Monday, November 05, 2007

Poem O' The Day

We Owe the Dead

this much at least, to wonder
what to call them. From Eve
to just this evening, more than
100 billion—give or take
some millions, depending on when

we start to imagine,
shriek of Australopithecine,
murmur of Homo sapiens.
The din swells with the O, O
of each act of generation,

decibels of mortality, furtive
or brazen. Some signed in,
but most left no way to say
them. Crawling from oceans,
lungs filling with the bloody froth

of moments, they lived only
to be swept into the brine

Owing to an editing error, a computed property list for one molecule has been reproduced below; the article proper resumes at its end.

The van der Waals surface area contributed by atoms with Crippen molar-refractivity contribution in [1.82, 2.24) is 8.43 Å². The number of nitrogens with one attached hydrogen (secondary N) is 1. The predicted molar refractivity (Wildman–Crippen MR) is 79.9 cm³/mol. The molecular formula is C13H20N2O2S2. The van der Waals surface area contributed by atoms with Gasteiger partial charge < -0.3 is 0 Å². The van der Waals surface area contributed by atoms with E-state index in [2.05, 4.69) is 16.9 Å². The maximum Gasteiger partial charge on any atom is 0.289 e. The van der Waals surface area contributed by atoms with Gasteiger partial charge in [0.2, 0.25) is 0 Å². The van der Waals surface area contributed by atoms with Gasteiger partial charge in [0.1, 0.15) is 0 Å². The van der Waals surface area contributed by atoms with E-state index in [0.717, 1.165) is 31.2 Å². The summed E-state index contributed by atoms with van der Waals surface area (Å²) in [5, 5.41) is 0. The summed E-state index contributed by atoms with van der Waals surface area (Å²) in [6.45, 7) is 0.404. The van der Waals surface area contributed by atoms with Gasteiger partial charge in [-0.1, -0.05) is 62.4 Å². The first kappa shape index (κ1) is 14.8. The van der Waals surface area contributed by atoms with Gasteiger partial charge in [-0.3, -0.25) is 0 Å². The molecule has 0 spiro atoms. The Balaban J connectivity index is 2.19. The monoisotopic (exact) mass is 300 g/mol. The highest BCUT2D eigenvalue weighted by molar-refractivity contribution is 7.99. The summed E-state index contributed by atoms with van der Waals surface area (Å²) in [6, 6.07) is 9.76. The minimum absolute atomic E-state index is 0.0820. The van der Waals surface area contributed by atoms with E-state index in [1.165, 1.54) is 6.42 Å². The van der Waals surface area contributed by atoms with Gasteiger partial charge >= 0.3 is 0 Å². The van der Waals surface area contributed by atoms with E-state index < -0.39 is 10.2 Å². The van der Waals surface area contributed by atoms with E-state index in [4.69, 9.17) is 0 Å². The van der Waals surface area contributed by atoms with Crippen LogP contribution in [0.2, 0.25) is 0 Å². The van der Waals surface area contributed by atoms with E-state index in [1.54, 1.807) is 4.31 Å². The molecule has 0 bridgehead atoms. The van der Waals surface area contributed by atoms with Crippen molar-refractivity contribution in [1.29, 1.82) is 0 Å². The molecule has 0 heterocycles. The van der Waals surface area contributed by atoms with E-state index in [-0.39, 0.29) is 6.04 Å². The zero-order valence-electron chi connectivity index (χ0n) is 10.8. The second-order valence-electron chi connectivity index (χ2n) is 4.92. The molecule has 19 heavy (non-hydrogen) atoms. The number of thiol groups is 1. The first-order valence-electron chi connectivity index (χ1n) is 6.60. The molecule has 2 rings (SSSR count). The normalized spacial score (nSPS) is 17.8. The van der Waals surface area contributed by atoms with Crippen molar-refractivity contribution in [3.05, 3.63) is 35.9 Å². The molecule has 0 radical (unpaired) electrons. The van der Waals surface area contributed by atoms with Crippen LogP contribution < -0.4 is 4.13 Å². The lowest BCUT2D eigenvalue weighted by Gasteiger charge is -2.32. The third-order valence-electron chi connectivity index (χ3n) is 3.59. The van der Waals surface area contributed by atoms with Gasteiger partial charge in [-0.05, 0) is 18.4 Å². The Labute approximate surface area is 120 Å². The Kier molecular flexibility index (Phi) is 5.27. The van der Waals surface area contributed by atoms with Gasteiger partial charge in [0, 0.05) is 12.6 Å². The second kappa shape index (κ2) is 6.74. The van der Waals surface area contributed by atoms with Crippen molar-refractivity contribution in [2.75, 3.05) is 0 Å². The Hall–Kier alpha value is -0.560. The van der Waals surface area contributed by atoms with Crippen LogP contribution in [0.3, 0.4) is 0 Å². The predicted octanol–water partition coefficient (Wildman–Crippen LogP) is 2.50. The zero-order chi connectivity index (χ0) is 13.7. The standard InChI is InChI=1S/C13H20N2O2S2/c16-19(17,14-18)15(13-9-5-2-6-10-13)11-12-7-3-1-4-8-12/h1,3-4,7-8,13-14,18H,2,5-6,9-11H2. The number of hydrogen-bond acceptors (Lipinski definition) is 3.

of dissolution, their unspoken monument
the brittle script of bones.
Who becomes our tribal duty.

Listen. Singing from that oak,
from cave, river rock, fallow field,
spume of sea, the wild wind's guttural.
Every storm and dream roars out
the dear names of the lost.

--David Citino

1 comment:

sam of the ten thousand things said...

Thanks for posting this, Chet. I miss Citino's poetry.